This will be one of the candidates for the P31 program as there is significant advantage to the Government in reducing the shock mount change out required with the current design in the field.

There is little doubt the proposed new design would be an improvement in producibility and should be incorporated if we can devise a cost-effective program.

The P3I SINCGARS FINAL STUDY REPORT was prepared for the Army by ITT. It was dated 15 September 1989. It addressed sixteen topics, No. 4 being Redesign of SINCGARS Mounting Tray. Report Number 4 was dated August 15, 1989. It covered a number of possible improvements, including alternative materials and others. The section entitled "Shock Isolator" reflected the alternative changes originally proposed by Rippe in September 1987. The Report recommended redesign of the tray.

On February 19, 1990, the Army wrote ITT identifying three improvements contained in the P31 study and requested an ECP (Engineering Change Proposal) for them. One of the three was the Jam Nut Configuration. According to Doerr's affidavit, a request for an ECP is the first step in producing cost estimate and ultimate contract modification.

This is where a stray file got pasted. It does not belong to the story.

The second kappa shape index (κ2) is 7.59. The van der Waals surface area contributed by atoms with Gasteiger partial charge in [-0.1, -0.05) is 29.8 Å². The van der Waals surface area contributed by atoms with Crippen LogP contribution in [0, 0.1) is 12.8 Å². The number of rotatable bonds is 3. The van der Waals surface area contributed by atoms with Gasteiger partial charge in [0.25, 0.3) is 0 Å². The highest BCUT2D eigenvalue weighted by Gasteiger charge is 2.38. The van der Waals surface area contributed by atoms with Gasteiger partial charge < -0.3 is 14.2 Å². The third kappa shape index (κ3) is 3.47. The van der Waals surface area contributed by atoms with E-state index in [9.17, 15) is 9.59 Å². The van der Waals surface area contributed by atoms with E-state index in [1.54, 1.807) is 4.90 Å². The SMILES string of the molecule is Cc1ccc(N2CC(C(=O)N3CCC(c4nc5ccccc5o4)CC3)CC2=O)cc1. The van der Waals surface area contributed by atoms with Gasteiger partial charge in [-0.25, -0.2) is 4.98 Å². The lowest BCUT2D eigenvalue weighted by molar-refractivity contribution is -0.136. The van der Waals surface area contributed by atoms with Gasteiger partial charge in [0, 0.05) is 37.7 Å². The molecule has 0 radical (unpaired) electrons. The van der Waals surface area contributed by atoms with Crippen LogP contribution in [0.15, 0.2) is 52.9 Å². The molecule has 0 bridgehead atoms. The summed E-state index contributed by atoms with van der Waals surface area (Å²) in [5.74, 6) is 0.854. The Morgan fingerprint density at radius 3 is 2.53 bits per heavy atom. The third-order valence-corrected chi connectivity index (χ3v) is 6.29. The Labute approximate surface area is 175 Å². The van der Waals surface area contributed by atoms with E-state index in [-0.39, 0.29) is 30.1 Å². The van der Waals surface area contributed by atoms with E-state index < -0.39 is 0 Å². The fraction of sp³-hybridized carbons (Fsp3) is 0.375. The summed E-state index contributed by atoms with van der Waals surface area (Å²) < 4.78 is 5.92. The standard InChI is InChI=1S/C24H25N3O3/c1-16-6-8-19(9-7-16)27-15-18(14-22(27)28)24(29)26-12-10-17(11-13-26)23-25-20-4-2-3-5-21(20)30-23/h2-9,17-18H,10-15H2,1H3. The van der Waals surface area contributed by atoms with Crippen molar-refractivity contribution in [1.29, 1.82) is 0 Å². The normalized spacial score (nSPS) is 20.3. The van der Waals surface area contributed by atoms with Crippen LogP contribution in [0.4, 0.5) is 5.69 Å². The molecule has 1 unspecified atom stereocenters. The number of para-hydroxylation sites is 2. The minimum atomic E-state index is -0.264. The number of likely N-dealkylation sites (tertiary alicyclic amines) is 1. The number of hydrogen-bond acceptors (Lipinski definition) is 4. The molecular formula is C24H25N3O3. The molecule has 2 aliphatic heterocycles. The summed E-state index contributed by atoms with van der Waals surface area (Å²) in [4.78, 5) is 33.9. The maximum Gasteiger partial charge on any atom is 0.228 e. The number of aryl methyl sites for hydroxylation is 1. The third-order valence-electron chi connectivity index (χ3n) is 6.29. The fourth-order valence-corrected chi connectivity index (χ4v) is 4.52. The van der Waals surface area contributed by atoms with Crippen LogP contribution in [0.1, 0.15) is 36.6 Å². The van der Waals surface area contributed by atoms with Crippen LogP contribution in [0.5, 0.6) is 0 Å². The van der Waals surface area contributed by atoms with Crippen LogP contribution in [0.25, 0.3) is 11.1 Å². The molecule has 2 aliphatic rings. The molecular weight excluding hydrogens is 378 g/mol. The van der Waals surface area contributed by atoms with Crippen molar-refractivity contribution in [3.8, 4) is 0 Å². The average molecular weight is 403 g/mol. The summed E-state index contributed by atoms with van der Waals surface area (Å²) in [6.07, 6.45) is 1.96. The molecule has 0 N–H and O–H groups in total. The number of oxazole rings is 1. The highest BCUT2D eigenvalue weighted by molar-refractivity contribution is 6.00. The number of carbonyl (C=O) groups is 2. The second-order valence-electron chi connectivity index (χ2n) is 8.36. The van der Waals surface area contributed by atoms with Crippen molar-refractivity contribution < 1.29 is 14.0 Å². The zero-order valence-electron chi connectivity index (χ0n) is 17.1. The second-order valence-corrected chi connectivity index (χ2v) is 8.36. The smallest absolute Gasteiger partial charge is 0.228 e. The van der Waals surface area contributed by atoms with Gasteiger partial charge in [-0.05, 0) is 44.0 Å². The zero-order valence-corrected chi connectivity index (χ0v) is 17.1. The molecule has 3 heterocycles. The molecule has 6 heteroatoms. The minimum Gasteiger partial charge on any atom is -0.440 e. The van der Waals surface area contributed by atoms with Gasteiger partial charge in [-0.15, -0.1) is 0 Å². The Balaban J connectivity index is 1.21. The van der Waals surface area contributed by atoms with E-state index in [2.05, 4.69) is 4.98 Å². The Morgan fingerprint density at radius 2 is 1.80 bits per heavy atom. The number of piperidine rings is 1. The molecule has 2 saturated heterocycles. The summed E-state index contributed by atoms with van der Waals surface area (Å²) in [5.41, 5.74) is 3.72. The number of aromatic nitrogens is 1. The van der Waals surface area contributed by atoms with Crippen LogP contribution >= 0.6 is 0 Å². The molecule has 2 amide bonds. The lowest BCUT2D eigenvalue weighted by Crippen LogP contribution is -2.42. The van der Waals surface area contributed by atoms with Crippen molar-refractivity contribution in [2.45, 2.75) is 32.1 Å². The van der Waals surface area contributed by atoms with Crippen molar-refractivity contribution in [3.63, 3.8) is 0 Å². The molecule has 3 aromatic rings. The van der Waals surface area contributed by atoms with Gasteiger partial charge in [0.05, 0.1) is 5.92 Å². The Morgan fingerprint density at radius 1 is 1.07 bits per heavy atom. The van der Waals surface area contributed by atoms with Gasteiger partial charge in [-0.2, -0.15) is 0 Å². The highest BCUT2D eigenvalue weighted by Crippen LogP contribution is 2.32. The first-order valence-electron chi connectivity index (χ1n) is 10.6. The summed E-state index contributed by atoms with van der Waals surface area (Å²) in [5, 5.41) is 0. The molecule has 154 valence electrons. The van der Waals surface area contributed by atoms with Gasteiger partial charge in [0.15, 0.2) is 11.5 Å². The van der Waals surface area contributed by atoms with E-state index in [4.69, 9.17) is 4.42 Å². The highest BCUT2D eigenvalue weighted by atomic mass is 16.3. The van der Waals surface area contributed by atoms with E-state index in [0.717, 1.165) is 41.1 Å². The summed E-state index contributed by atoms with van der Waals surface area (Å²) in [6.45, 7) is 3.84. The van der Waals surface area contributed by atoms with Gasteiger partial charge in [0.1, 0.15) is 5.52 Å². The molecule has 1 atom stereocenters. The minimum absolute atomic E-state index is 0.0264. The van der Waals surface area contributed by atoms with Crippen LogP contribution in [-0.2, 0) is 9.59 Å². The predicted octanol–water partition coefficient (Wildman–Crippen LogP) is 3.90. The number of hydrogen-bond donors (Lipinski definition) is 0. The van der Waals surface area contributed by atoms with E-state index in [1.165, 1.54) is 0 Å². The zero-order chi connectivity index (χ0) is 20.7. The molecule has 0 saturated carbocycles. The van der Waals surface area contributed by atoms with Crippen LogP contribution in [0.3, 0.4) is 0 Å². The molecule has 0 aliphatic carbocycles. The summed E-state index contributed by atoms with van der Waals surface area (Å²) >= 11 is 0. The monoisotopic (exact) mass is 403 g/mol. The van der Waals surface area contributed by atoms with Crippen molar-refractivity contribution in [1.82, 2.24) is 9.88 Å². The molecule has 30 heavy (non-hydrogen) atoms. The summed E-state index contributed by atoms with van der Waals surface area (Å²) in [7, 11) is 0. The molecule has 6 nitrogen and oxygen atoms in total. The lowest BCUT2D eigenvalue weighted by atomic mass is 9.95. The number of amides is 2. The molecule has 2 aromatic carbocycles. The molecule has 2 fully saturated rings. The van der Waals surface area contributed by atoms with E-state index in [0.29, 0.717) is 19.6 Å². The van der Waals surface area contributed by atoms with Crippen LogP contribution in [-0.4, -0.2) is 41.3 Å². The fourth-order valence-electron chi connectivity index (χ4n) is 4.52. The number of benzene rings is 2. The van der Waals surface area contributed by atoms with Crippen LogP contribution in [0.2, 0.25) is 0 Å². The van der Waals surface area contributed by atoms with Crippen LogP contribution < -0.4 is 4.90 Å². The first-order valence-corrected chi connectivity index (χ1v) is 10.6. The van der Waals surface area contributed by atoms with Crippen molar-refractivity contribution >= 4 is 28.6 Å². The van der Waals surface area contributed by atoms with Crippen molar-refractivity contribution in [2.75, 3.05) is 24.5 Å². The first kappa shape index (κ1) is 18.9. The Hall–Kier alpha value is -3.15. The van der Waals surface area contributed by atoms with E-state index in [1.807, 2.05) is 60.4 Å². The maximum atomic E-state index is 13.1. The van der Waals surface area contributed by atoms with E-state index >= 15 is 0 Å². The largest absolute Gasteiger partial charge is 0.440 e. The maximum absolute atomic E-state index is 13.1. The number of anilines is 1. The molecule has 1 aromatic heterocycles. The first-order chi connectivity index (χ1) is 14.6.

On April 24, 1990, ITT employee Fabish wrote P.N. Clark asking that he advise the Contracting Officer that ITT "is not willing to proceed with an ECP for introduction of [the Jam Nut Configuration] into production on a fixed price basis until samples are produced and proven in tests.

On July 3, 1990, ITT sent the Army an estimate of $48,481 for time and material for a study which has been referred to as the Taguchi study. A report was issued June 30, 1991. It recommended redesigning the mounting tray to incorporate a stiffener rib and study of shock isolators to determine performance differences between vendors and minimum requirements for use with the stiffer tray. ITT employee Frank Fabish, testified that the government had decided not to order a redesign of the mounting tray or change in the isolators. His handwritten note to that effect is dated 2/10/92. No other documentation of the decision is in the record.

Before beginning this lawsuit Millner made two complaints to agencies of the Army. They were investigated and rejected.